• In addition, you typically will have to provide the name and address of the doctor within the U.S. responsible for your treatment or provide evidence that the product is associated with the continuation of a treatment that began in a foreign country.

Although importation of nonapproved substances is often denied, the FDA and other governmental authorities understand that there are circumstances where you may need treatment for some condition with a drug that is not available domestically. The following situations might work in your favor:

  • If the medication is for a serious condition that does not have an effective treatment available in the United States
  • If there is no promotion of the drug to residents of the United States
  • If the drug does not appear to represent an unreasonable risk to your health or the health of others who take it
  • If you can convince the government that you are not importing the drug to sell it to others but you are only going to use it yourself
  • If you have letters from different physicians as listed in the above sections

Instances Where the FDA Would Refuse Personal Importation

You can be certain that you cannot bring in prescription medications from other countries when: 

  • The product is on an FDA import alert as a result of previous violations.
  • The product appears to be a serious risk to the health of anyone taking it.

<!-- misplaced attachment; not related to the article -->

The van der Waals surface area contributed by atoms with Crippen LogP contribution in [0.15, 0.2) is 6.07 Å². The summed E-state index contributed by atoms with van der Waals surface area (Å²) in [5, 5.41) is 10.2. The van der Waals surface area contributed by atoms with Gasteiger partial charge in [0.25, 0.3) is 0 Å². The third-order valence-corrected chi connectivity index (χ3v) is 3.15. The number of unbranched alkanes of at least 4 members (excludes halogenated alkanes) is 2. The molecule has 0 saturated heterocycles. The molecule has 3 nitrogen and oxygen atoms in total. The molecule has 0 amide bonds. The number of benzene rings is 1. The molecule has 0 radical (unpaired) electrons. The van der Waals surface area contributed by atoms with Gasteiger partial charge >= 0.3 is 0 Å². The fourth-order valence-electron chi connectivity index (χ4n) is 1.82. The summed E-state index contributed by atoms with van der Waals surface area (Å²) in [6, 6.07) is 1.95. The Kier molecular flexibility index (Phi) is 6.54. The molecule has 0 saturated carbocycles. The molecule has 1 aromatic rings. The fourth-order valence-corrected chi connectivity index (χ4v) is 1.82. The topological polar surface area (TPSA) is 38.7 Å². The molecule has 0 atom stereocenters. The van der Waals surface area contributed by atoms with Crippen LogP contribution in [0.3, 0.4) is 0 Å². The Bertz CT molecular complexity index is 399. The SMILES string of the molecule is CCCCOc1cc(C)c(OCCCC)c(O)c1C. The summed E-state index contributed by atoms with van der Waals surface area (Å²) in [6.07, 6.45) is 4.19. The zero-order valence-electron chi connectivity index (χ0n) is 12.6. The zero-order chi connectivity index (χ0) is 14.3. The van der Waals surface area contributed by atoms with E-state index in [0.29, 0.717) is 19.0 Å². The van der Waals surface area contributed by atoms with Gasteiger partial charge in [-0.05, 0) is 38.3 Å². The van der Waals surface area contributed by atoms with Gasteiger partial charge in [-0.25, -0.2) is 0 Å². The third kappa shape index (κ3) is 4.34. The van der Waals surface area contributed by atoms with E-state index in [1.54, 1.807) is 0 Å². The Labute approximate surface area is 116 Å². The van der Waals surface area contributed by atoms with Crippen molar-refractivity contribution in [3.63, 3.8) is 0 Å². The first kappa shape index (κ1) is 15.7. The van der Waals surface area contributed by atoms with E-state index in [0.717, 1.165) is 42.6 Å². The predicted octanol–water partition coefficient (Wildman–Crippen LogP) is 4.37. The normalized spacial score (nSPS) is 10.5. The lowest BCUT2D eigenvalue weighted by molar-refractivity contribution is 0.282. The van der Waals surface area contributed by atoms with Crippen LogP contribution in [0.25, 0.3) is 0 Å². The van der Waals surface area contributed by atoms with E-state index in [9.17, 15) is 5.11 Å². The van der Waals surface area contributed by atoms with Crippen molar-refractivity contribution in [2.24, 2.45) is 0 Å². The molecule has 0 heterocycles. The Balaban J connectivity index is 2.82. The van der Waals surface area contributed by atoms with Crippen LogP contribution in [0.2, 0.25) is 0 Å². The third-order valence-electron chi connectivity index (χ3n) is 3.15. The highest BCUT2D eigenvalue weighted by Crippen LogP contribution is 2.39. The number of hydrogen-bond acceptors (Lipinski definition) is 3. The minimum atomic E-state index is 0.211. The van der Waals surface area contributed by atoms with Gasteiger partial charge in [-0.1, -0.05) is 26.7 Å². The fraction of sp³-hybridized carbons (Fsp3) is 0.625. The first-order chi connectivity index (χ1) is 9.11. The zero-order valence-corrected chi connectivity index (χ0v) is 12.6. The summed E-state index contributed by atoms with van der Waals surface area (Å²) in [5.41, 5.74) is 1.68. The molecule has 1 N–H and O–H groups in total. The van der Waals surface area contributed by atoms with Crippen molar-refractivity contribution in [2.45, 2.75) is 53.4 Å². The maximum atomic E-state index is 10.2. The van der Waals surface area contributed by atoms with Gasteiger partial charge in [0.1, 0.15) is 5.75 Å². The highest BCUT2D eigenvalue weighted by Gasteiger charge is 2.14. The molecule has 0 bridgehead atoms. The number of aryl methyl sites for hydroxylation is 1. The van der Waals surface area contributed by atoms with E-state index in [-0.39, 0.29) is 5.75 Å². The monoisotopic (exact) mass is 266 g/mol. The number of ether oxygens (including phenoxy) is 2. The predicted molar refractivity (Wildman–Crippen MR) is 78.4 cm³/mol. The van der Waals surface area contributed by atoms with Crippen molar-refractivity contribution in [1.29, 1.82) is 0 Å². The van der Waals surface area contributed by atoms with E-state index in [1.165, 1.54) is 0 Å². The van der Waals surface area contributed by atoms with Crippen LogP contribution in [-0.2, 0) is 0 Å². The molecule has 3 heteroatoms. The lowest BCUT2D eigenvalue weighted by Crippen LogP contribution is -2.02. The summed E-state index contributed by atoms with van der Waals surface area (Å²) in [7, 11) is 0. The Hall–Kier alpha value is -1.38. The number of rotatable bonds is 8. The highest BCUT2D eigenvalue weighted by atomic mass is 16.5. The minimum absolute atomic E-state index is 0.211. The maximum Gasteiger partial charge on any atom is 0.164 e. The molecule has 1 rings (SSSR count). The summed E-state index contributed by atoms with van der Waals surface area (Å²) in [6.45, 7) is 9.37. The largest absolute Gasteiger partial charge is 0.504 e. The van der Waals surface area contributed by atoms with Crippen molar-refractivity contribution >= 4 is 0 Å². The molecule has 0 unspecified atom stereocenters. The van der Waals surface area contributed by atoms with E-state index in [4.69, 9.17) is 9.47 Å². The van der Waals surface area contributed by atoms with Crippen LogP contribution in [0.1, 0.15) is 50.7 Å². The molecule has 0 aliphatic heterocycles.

• The product you are bringing in is intended to be distributed commercially.
  • The product appears in an FDA-regulated article that indicates it is associated with a scam or health fraud.

Can I Bring in Pet Medications From Other Countries?

The FDA reports that the same restrictions apply to veterinary medications brought in from other countries, except you need a letter from a licensed veterinarian. Remember that if the product has been demonstrated to be unsafe or associated with risks, you most likely will not be able to bring it into the country.

two pills

What About Controlled Substances?

The Drug Enforcement Administration (DEA) is responsible for restrictions on controlled substances being brought into the country. In most cases, if you got the controlled substance in a foreign country and it is not approved for use in the United States for the treatment of a specific condition, it will be denied.

The DEA website has more information on the personal importation of controlled substances.

Traveling With Prescription Medications

The general rule of thumb in this situation is to have documentation that the prescription medication is for your own personal use, that a physician legally prescribed it to you, that the drug is used for a recognized medical condition, and that you will only use the drug for its prescribed purpose.

The FDA and other sources strongly suggest that you only take enough medication with you to last the duration of your time out of the country. If you attempt to take more than that, authorities might become suspicious.

References

Personal importation. (August 2018). Food and Drug Administration.

Disabilities and Medical Conditions. Transportation Security Administration.

Can I Travel With Medications and Medical Devices, Such as Needles or Oxygen Tanks?

U.S. Customs and Border Protection.

Personal Importation Policy (PIP) Frequently Asked Questions (FAQs). Food and Drug Administration.

Import Alerts. (April 2019). Food and Drug Administration.

Subchapter II — Import and Export. Drug Enforcement Administration.